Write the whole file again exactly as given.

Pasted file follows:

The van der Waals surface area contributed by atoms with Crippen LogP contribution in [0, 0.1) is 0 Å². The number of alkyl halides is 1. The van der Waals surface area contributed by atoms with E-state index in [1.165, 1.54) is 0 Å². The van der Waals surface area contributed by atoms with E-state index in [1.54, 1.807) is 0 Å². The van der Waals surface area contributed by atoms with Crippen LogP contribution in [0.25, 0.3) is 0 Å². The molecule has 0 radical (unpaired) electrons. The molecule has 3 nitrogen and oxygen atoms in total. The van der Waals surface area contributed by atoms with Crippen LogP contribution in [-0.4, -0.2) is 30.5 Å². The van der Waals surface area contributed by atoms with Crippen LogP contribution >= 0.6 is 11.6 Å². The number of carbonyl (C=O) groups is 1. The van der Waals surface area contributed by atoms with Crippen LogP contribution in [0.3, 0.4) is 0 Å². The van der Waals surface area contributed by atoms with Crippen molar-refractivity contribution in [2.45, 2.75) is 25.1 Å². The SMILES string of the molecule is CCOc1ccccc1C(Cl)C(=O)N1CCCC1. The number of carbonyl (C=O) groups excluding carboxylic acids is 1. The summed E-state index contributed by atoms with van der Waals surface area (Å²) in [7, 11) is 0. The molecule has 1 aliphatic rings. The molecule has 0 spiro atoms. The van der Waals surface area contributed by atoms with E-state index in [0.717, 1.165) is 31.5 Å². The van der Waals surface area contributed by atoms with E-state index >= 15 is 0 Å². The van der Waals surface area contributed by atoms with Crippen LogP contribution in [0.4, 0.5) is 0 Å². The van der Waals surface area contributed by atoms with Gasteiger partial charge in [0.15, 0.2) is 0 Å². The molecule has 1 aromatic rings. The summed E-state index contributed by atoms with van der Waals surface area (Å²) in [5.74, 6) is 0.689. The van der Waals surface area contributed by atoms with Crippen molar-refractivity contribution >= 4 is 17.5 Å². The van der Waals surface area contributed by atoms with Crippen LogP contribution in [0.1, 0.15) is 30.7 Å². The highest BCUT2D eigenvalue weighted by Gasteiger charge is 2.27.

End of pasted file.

The van der Waals surface area contributed by atoms with Crippen LogP contribution in [0, 0.1) is 0 Å². The number of alkyl halides is 1. The van der Waals surface area contributed by atoms with E-state index in [1.165, 1.54) is 0 Å². The van der Waals surface area contributed by atoms with E-state index in [1.54, 1.807) is 0 Å². The van der Waals surface area contributed by atoms with Crippen LogP contribution in [0.25, 0.3) is 0 Å². The molecule has 0 radical (unpaired) electrons. The molecule has 3 nitrogen and oxygen atoms in total. The van der Waals surface area contributed by atoms with Crippen LogP contribution in [-0.4, -0.2) is 30.5 Å². The van der Waals surface area contributed by atoms with Crippen LogP contribution >= 0.6 is 11.6 Å². The number of carbonyl (C=O) groups is 1. The van der Waals surface area contributed by atoms with Crippen LogP contribution in [0.3, 0.4) is 0 Å². The van der Waals surface area contributed by atoms with Crippen molar-refractivity contribution in [2.45, 2.75) is 25.1 Å². The SMILES string of the molecule is CCOc1ccccc1C(Cl)C(=O)N1CCCC1. The number of carbonyl (C=O) groups excluding carboxylic acids is 1. The summed E-state index contributed by atoms with van der Waals surface area (Å²) in [7, 11) is 0. The molecule has 1 aliphatic rings. The molecule has 0 spiro atoms. The van der Waals surface area contributed by atoms with E-state index in [0.717, 1.165) is 31.5 Å². The van der Waals surface area contributed by atoms with E-state index >= 15 is 0 Å². The van der Waals surface area contributed by atoms with Crippen LogP contribution in [0.4, 0.5) is 0 Å². The van der Waals surface area contributed by atoms with Gasteiger partial charge in [0.15, 0.2) is 0 Å². The molecule has 1 aromatic rings. The summed E-state index contributed by atoms with van der Waals surface area (Å²) in [5.74, 6) is 0.689. The van der Waals surface area contributed by atoms with Crippen molar-refractivity contribution >= 4 is 17.5 Å². The van der Waals surface area contributed by atoms with Crippen LogP contribution in [0.1, 0.15) is 30.7 Å². The highest BCUT2D eigenvalue weighted by Gasteiger charge is 2.27.